Greater Toronto Area developers are in no hurry to launch new condominium projects in a rising interest rate environment, owing to higher carrying costs and construction loans, a panel audience heard on Jan. 25 at the EY Tower in Toronto.
“Our strategy at 199 Church St. is, it’s great not having many competing launches,” said Toronto Under Construction Live panelist Derek Deutsch, the COO of CentreCourt.
The Church St. project is a 39-storey tower with 484 suites which is currently under construction.
“In 2023, we have a pipeline we’re proud of and we’ll do legwork to make sure we’re able to execute when there’s an opportunity to, like we did with 199 Church.”
The Bank of Canada’s aggressive rate-hiking campaign has thrown a spanner in the works for consumers, too, said Noorez Lalani, president of MOD Developments. Responding to panel moderator Ben Myers, president of Bullpen Research & Consulting Inc., Lalani warned deposit schedules could be affected.
“Higher interest rates affect everyone,” he said. “To use that catchphrase, we’re waiting for the other shoe to drop. I do think it’s early days and the anecdotal evidence is it’s happening a little bit right now, but it’s anecdotal.”
Panellists — who also included Jeremiah Shamess, senior vice-president of Colliers — were bullish about the city’s condo sector, present headwinds notwithstanding.
Toronto's market fundamentals strong
MOD Developments’ 55C Bloor Yorkville Residences, a high-rise at 55 Charles St. E., is slated to close in Q3 2024 and Lalani expressed confidence the uncertainty current upending the market will have subsided by then.
Shamess said in 2021 10 per cent of deals were distressed, but that fell to just below eight per cent a year later.
“We haven’t seen a massive amount of distress yet,” he said. “When you look at the data, there has not been enough distress to call it anything significant.”
Nevertheless, Toronto’s underlying market fundamentals are the most encouraging sign the city’s condo sector will weather the storm of interest rate hikes — the Bank of Canada’s 25-basis-point increase last week was its smallest in 10 months — and inflation, which was 6.32 per cent in December.
Rental rates in Toronto declined significantly following the COVID-19-induced urban exodus.
That was compounded by a municipal regulatory regime around short-term rentals that prompted a slew of investors to flood the long-term rental market with units, further driving down prices.
The trend has since reversed, with rents surging upward for much of the last two years.
As a result, the case for developing purpose-built rentals is stronger than it’s been in decades — especially with Canada Mortgage and Housing Corporation programs intended to encourage new development.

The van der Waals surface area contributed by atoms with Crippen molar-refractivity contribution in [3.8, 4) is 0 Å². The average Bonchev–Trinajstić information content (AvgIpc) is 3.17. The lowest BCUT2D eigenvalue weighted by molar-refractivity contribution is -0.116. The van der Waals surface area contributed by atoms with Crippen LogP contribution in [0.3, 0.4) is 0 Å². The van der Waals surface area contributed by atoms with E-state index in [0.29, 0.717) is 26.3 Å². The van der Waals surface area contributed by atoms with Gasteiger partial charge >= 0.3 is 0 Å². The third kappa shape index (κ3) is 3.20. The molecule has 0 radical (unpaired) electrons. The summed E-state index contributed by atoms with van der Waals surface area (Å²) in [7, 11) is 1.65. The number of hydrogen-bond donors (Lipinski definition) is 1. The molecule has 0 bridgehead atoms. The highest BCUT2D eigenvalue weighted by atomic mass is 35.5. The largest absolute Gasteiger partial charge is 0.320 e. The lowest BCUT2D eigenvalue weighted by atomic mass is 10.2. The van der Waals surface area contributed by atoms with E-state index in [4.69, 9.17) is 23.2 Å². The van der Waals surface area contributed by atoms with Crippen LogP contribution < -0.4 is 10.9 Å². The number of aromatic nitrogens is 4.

Developing rentals vs. condos
However, on a per-square-foot basis, rents still substantially lag ownership prices, and because the economics aren’t yet sufficiently strong, there’s little chance purpose-built rental buildings will supplant condominium towers any time soon.
“From the get-go, we’ve never been able to make the numbers work on personal rental to condo for a number of factors, like rents versus price per square foot,” Lalani said.
“Thirty-five per cent equity is needed for purpose-built versus 10 to 12 per cent for a condo deal.
"In condo transactions, purchasers are partners. They’re a source of funds we can use.”
Outside of downtown Toronto, purpose-built rental economics improve in parts of the GTA and Greater Golden Horseshoe, namely Mississauga and Hamilton, and Shamess believes the region will see more apartment development in the coming years.
“I think you will start to see this change a little bit more as rents have increased and the revenue side for condos decreases, and as a lot of condo developers who have made money in this business look at long-term cash flows as they look for generational-type assets,” he said.
Immigration to remain high
In November, the federal government announced Canada’s annual immigration quota would increase to half a million newcomers. Panellists agreed that’s going to put even more upward pressure on rents, all but guaranteeing yet more investor bullishness.
Myers told RENX 2023 will be marked by a wait-and-see attitude from developers, which will have ramifications for the market in three to five years when fewer completions come to market.
That, in tandem with a growing population, will push plenty of demand into the rental market, and while higher interest rates could disabuse some investors from purchasing more doors, he believes not all of them will be so easily dissuaded.
“With higher interest rates, the model looks ugly, but if rents go up as they are, the model will start to look better,” Myers said, using some recent history to forecast what might be coming over the next few years.
“We had a boom in the condo market in 2011 and in 2015 we saw rent growth go down and resale price growth go down, but 2013 and 2014 were bad years for pre-construction sales, so you fast-forward to 2016, and especially 2017 where we didn’t have much supply and we had a lot of price growth in the market.”